A recent study across six European countries has found that certain parenting styles may lead to increased adolescent drug use, with overly strict and neglectful parents seeing the highest rates of drug use in their teens.
The study, recently published in the journal Drug and Alcohol Dependence, asked 7718 adolescents across Sweden, the United Kingdom, Spain, Portugal, Slovenia and the Czech Republic to classify their parents levels of control and affection. Based on their responses, parenting styles were organized into one of four categories: authoritarian (strict and unemotional), authoritative (strict, but affectionate), indulgent (lacking control but still affectionate), or neglectful (lacking control and lacking affection).
The results of the study found that teens raised under the authoritarian and neglectful models were also most likely to engage in use of marijuana, tobacco, or alcohol. Logically, these results make sense: It could be argued that teens raised in overly-strict, un-affectionate households seek a release or rebellion from the pressure of their parents, whereas those in neglectful households live without rules, and perhaps without guidance, leading them to experiment with drugs without fear of their parents’ reactions.
So how can we influence teens to not experiment with drugs and alcohol? “A good relationship with children works well,” says Amador Calafat, main author of the study. And the results give some insight into what that means. Interestingly, both parenting styles that included an affectionate or emotional presence resulted in lower drug use. Moral of the story: Having a warm and open relationship with your teens makes a big difference in their lives, and can help them make the best (and healthiest) decisions.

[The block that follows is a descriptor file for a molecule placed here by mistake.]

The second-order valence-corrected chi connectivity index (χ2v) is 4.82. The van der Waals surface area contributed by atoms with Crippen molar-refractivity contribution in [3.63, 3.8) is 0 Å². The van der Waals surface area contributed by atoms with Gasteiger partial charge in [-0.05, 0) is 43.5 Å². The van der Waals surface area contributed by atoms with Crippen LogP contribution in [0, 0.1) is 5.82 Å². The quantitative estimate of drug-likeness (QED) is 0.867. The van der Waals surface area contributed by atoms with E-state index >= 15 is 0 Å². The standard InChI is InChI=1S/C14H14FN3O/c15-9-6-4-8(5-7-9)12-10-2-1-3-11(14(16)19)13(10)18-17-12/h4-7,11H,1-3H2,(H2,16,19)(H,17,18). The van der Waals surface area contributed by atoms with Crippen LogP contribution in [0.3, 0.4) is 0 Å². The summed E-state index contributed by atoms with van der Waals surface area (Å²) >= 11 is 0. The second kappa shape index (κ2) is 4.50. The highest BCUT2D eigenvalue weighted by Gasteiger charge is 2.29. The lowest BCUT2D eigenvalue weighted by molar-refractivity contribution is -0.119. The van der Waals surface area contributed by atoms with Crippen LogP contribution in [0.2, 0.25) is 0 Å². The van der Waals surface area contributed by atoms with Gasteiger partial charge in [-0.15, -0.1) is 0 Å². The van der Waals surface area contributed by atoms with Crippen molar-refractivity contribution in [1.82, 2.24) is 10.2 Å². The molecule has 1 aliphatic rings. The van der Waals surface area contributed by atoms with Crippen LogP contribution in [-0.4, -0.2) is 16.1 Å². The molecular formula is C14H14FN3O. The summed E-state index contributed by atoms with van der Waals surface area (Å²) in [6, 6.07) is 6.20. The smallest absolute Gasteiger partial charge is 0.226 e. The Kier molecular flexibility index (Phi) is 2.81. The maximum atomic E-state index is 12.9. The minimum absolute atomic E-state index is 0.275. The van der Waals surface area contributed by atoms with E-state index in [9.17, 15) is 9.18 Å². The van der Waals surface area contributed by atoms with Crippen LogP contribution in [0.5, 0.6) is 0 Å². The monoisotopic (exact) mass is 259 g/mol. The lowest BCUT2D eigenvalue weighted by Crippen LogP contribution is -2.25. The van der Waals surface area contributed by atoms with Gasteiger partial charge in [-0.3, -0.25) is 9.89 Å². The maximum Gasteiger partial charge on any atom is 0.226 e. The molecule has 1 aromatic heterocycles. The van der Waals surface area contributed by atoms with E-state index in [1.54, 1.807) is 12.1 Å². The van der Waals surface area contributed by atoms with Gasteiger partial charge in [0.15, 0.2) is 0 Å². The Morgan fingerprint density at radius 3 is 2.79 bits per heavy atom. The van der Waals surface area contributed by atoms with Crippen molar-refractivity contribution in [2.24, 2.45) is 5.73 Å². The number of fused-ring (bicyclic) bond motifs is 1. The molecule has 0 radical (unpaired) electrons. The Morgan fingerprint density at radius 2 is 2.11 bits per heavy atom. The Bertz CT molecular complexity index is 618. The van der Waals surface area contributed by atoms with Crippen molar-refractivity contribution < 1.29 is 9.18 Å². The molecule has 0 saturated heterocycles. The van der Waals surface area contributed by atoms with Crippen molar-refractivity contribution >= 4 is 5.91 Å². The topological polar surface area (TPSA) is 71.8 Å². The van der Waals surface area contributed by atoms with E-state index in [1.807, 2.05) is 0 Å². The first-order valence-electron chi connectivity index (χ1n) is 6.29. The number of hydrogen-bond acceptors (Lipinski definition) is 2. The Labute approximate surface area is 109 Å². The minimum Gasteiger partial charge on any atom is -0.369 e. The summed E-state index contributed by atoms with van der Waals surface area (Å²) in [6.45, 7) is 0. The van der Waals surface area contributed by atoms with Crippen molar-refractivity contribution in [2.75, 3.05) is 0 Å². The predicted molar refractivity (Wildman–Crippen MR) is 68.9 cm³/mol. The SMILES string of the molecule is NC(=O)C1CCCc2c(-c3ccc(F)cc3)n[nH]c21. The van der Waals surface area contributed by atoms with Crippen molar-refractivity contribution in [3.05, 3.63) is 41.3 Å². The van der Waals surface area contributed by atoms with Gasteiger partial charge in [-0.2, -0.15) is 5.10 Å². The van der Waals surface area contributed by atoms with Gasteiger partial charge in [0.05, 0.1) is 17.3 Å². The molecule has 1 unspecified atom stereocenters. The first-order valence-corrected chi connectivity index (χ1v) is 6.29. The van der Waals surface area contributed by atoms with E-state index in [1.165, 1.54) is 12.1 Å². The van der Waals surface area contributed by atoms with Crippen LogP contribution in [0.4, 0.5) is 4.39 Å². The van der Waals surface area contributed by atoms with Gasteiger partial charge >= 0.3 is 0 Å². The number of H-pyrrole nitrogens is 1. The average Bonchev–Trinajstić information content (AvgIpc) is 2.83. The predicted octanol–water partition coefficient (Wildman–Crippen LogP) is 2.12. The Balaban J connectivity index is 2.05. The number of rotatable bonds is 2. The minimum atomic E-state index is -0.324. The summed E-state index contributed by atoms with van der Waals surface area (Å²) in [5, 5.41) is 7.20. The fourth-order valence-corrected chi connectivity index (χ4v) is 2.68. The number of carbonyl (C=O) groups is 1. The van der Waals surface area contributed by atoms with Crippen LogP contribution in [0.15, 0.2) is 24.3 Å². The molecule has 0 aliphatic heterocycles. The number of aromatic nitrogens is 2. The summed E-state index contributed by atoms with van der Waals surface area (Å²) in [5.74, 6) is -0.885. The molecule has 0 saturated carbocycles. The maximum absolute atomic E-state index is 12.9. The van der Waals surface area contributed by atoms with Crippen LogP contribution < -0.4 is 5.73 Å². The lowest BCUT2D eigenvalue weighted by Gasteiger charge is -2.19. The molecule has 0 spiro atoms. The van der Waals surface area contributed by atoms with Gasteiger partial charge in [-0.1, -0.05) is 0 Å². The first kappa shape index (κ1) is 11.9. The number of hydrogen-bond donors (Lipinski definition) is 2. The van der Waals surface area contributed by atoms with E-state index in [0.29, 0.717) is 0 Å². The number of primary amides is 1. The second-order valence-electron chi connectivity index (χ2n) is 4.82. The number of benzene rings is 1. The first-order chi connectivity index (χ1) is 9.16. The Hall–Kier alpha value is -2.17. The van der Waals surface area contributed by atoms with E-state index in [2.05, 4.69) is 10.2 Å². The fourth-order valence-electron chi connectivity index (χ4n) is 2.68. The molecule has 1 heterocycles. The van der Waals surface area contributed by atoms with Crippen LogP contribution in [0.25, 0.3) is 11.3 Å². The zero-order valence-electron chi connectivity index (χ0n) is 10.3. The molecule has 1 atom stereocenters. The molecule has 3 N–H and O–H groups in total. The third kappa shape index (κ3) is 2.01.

Keeping the gates of communication open with your teens will help them feel connected and informed, but we know that it can be awkward to talk about certain issues—just as much for you as for them. We encourage you to share Choices with your teens (covering topics from alcohol poisoning to synthetic marijuana to dating abuse, and everything in between) to arm them with facts, or keep reading TeenBeing for posts like Let’s Talk Before You Talk—which will help you find an uncomfortable-silence-proof way to talk to your teens about sex.
How do you talk to your teens about risky behaviors? Any great advice for how to discuss difficult topics? Let us know in the comments below!